Last week’s press release by the National Center on Family Homelessness (NCFH) that 1 in 50 American Children were homeless filled the headlines in news outlets all across the nation.
It also sparked a number of criticisms.
An article in The Providence Journal, Homelessness report criticized, called the report’s findings outdated and not reflective of the current situation:
"But local experts say the findings, outlined in a 204-page report, are already old, and grossly underestimate the number of homeless children in the state, even three years ago.
‘Their findings are outdated,’ said Eric Hirsch, a professor of sociology at Providence College. The report, he said, relies on information from the state’s public schools, not its homeless shelters. ‘It’s not a complete picture of the problem.’"
On the other hand, a recent article from Fox News, What’s In a Number? That Depends on How You Define ‘Homeless’, asserted that the NCFH "… did not use the federal definition of homelessness. Instead, it used a different definition that grossly inflated the actual number."
Of the NCHF report, University of Pennsylvania Professor of Sociology Dennis Culhane (who incidentally is one of HUD’s principal report investigators) said:
"It’s not consistent with the definition that we’ve applied in academic research for more than 20 years and it’s inconsistent with federal housing policy"
What Professor Culhane failed to mention is that HUD’s definition of a homeless child is not consistent with Federal U.S. Code (which is the legal definition) as outlined in the McKinney-Vento Homeless Assistance Act. Nor, did he mention that the NCFH used the McKinney-Vento definition as the standard on which to base their report.
The problem with all of this bickering on exactly how many American children are homeless is that it’s petty. Moreover it detracts from the true issue at hand: there are children in our nation who are homeless.
These are the facts: the enumeration of the nation’s homeless is not an exact science – nor can it be. There are simply too many variables which preclude establishing a number with 100 percent accuracy.
In most areas, the counting of a community’s homeless is done using what is known as a "point-in-time" (PIT) count and is intended as a "snapshot" of local homeless numbers.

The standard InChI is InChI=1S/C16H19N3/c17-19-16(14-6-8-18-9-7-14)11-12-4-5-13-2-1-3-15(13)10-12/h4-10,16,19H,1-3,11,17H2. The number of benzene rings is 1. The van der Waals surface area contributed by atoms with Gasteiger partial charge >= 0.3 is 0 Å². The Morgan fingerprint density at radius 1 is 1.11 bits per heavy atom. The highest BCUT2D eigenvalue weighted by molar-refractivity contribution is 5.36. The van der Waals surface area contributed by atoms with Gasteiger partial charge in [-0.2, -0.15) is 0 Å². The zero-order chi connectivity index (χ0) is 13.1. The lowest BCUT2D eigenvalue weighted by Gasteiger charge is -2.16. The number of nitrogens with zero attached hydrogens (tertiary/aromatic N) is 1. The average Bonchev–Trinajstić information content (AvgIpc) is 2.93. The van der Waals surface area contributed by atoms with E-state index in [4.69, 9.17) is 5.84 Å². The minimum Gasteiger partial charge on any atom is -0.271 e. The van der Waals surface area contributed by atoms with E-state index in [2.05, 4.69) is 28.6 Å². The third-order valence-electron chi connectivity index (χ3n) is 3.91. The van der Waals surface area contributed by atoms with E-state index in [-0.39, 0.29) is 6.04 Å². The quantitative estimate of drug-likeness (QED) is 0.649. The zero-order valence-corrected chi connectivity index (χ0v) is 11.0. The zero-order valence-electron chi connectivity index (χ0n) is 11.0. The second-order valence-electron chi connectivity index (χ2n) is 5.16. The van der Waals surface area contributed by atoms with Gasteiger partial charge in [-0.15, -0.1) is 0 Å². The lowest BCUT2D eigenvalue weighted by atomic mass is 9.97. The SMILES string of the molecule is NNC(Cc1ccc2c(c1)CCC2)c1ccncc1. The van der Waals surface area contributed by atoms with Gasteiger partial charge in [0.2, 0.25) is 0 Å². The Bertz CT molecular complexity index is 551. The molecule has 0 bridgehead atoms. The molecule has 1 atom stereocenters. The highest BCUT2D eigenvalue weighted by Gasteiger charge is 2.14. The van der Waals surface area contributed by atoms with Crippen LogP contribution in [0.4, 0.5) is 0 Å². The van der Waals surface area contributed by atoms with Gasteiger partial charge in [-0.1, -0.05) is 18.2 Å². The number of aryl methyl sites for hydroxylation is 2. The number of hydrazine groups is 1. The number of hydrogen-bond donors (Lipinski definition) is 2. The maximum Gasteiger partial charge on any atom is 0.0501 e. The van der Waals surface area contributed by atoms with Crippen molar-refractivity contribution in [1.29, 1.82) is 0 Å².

These point in time counts may take place in as short a period as one day, or they may last several days. The duration in which these counts occur is based on the numbers of volunteers, funding and other factors.
Despite the best efforts of those conducting these counts, there will inevitably be some disconnect between the final numbers and actual reality.
Subsequently, when the enumeration reports are published afterward they will be estimates based on extrapolated numbers. However, most times, these reports are forthright enough to admit that the numbers are mostly likely "under counts."
So, exactly how many children are homeless in our nation?
Considering that family homelessness has been on a steady increase since the early 1980’s; perhaps the more important question to ask is why we haven’t taken the necessary steps to address and remedy child homelessness.
It shouldn’t matter if there are 1.5 million children who are who homeless; or if there is only half that amount; or even if there is only one homeless child in our nation.
The reality is this: one homeless child in the U.S. is one homeless child too many.
Rather than expend energy trying to debunk the NCFH’s report, HUD and the U.S. Interagency Council on Homelessness should be strenuously pressing Congress to increase and provide adequate funding to end child homelessness.
Anything less is nothing more than lip service.